In 2009, Nicole Cummings participated as a student on the Chinook Project (Cambridge Bay/Kugluktuk). She kept a blog for us, then, which is still available on the CBC website (http://www.cbc.ca/pei/features/chinookproject/). This past summer, we were so very fortunate to have DR. Nicole (who now practises in Massachusetts) volunteer her time as an instructor with the Project. She was an incredible mentor and teacher, and we’ve asked her to write the first blog post for the new Chinook Project Website. Here it is:
“When I was asked to write the first blog for the Chinook Project website and describe my experiences as both a student and an instructor, I was honored. This is because the most important skills I learned in vet school were not learned from a textbook. They were learned with the Chinook Project.
No matter how many lectures you sit through about client communication, not one can truly prepare you for real life. Gaining trust from a group of people who have never met you, and explaining the importance of spaying and neutering, animal health care, and vaccinations to people for whom English may not be a first language allows you to cross real life culture barriers. These are the skills that can conquer everyday communication barriers at home.
No matter how many colorful surgical textbooks you read, not one will come close to real life experience–to holding those instruments in your hands, and feeling just how tight the suture should be tied in each particular dog. Those textbooks also do not have the simple surgical tricks and medical knowledge passed down from each Chinook instructor.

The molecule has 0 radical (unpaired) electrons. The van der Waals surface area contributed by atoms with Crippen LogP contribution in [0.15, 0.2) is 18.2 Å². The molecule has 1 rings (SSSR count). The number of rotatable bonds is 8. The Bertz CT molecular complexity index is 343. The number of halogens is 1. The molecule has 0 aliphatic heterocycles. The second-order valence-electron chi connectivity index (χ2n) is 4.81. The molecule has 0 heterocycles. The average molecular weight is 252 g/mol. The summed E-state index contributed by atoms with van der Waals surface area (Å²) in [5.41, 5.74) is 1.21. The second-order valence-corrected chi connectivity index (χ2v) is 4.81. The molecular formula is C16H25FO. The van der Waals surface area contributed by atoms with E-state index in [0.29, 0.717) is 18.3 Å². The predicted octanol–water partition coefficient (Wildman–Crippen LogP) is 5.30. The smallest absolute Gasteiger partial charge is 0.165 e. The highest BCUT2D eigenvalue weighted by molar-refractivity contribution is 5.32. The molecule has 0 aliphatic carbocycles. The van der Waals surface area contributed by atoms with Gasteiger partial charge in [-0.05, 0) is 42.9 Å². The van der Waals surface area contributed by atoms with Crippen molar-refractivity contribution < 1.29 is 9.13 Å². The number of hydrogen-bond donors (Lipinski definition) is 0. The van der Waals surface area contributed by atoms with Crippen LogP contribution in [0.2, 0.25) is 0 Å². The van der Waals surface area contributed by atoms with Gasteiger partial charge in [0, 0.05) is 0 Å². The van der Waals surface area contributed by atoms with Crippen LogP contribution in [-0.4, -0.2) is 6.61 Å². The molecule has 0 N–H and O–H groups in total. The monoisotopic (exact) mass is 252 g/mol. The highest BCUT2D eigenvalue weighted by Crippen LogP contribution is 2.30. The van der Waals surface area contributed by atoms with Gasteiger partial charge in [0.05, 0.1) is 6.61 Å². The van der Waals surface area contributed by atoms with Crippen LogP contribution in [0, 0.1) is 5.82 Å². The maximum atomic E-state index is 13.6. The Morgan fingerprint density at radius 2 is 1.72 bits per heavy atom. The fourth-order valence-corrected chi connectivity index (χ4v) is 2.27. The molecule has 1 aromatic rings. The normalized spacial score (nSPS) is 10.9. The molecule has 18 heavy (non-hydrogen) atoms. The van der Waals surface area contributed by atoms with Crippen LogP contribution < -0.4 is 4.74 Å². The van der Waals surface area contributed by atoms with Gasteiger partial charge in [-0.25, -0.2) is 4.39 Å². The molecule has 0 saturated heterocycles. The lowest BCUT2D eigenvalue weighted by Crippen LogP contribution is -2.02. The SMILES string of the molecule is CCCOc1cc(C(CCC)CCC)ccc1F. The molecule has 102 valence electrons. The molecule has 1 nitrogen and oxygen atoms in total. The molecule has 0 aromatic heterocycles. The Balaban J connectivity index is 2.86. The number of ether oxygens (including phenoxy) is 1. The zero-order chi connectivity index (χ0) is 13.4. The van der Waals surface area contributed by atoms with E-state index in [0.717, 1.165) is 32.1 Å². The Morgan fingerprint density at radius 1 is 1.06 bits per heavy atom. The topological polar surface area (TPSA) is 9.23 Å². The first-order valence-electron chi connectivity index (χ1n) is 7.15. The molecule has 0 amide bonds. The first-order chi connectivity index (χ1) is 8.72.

The simple fact: as a student I learned how to become a better veterinarian, and better surgeon because of the Chinook trip. I now know all those little tricks for talking to clients, and dealing with tough surgeries. Only a handful of people got to experience this trip first hand, and I felt it was now my turn to pass on the same knowledge that was taught to me by my wonderful instructors.
As an instructor this year, my role changed. I had forgotten how foreign the surgical instruments can feel in your hands as a student. I had forgotten how I stumbled over my words when first talking to clients, and how I nearly froze up when asked why spaying/neutering was important in a radio interview. I suddenly realized not only how far I had come in just 2 years, but also how important my role was in the students’ lives this year. I was no longer allowed to sit idly by, and just “take in” information. It was now my job to provide the information. I had to learn to be patient, to go slow, to explain the same thing in many different ways until it was clear to each student. The hardest thing I learned was when I needed to hold a student’s hand in surgery, and when it was time to let it go.
For the two weeks I was there, it was my mission to ensure they squeezed out every single bit of knowledge I had learned on my trip. This trip was a completely different experience for me. I loved this trip as much as when I went as a student, but for very different reasons. I was given amazing instructors and knowledge during my own trip. And now, I was molding future veterinarians with the very same knowledge that molded me, and I was elated to be a part of it.”
Nicole Cummings, DVM